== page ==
• Indicates that perception of the body's actions do contribute to emotional feeling
      • Does not imply that feedback from the body is sufficient to distinguish emotions.
        • Also requires the cognitive aspect.
    • 8. Fig. 12-3, p. 357
    • 9. What is Emotion?
      • Emotional experiences arouse many areas of the brain.
      • The limbic system includes the forebrain areas surrounding the thalamus and has traditionally been regarded as critical for emotion.
      • PET and fMRI studies also suggest many other areas of the cerebral cortex, especially the frontal and temporal lobes, are activated during an emotional experience.
    • 10. Fig. 12-3, p. 357
    • 11. What is Emotion?
      • Emotions tend not to be localized in specific parts of the cortex.
      • A single emotion increases activity in various parts of the brain.
      • Inactivation of the medial frontal cortex appears to impair the ability to recognize angry expression.
    • 12. What is Emotion?
      • Localization in the brain seems to exist for the emotion of disgust.
      • The insular cortex is strongly activated during exposure to stimuli perceived as “disgusting”.
        • Also the primary taste cortex.
        • Also reacts to frightening stimuli as well.
    • 13. What is Emotion?
      • The two hemispheres of the brain play different roles in emotion.
      • Activation of the frontal and temporal areas of the left hemisphere is associated with “approach” and the Behavioral Activation System .
        • Marked by low to moderate arousal.
        • Characterizes either happiness or anger.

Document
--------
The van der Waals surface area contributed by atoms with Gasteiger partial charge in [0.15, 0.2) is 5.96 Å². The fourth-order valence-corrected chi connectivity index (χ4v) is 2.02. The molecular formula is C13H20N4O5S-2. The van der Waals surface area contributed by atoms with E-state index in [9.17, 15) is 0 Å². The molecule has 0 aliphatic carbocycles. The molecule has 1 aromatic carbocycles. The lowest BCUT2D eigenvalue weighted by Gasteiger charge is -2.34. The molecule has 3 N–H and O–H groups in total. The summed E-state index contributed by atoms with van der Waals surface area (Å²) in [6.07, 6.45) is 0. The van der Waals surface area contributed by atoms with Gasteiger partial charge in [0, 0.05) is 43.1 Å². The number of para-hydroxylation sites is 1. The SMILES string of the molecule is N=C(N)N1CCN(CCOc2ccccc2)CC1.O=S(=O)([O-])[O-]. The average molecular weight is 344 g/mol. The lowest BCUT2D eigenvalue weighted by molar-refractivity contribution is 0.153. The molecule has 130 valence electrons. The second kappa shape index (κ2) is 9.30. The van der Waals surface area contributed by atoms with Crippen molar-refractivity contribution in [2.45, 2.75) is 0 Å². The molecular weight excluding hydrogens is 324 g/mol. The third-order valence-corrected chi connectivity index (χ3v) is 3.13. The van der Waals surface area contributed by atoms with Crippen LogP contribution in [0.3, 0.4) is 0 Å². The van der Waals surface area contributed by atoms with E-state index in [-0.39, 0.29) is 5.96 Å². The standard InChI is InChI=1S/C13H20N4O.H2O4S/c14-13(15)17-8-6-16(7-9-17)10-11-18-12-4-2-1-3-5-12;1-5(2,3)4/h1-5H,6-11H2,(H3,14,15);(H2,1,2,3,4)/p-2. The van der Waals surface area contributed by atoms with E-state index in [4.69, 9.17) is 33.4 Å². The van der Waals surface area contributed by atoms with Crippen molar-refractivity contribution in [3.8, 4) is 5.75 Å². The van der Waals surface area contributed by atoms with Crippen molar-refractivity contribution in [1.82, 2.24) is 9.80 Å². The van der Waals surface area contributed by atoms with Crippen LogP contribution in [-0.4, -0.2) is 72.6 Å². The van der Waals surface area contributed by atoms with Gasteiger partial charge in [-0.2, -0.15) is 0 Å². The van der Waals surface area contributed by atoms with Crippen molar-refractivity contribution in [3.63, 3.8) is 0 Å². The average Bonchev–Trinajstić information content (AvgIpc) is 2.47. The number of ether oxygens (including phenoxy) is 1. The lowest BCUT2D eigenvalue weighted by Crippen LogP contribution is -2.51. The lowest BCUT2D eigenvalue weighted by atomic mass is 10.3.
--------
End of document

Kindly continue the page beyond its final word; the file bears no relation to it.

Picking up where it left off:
• 14. What is Emotion?
      • The Behavioral Inhibition System (BIS) is associated with increased activity of the frontal and temporal lobe of the right hemisphere.
        • Increases attention and arousal.
        • Inhibits action.
        • Stimulates emotions such as fear and disgust.
    • 15. What is Emotion?
      • Differences in frontal cortex activity relates to personality.
      • People with greater activity in the left hemisphere tend to be happier, more out-going and friendlier.
      • People with greater left hemisphere activity tend to be socially withdrawn, less satisfied with life, and prone to unpleasant emotions.
    • 16. What is Emotion?
      • The right hemisphere seems to be more responsive to emotional stimuli than the left.
      • Damage to the right temporal cortex causes problems in the ability to identify emotions of others.
    • 17. What is Emotion?
      • One major function of emotion is to help us make decisions.
      • The consequences of our decisions have emotional components.
      • Emotions are an important component to moral decisions.
      • Failure to anticipate the unpleasantness of an event can lead to bad decision making.
    • 18. Attack and Escape Behaviors
      • Pain, threat or other unpleasant stimuli usually trigger an attack behavior.
      • Attack behaviors are associated with increased activity in the corticomedial area of the amygdala.
      • After experiencing a provocation, people are more likely to attack for a period of time afterwards.
      • An initial attack behavior increases the probability of a second attack behavior.
    • 19. Fig. 12-5, p. 361
    • 20. Attack and Escape Behaviors
      • Twins studies suggest genetic contribution to the likelihood of violent behavior.
      • During childhood and adolescence, Dizygotic twins resemble each other in delinquent behaviors just as much as monozygotic twins.
      • Monozygotic twins resembled each other much more in delinquent behaviors occurring in adulthood.
    • 21. Attack and Escape Behaviors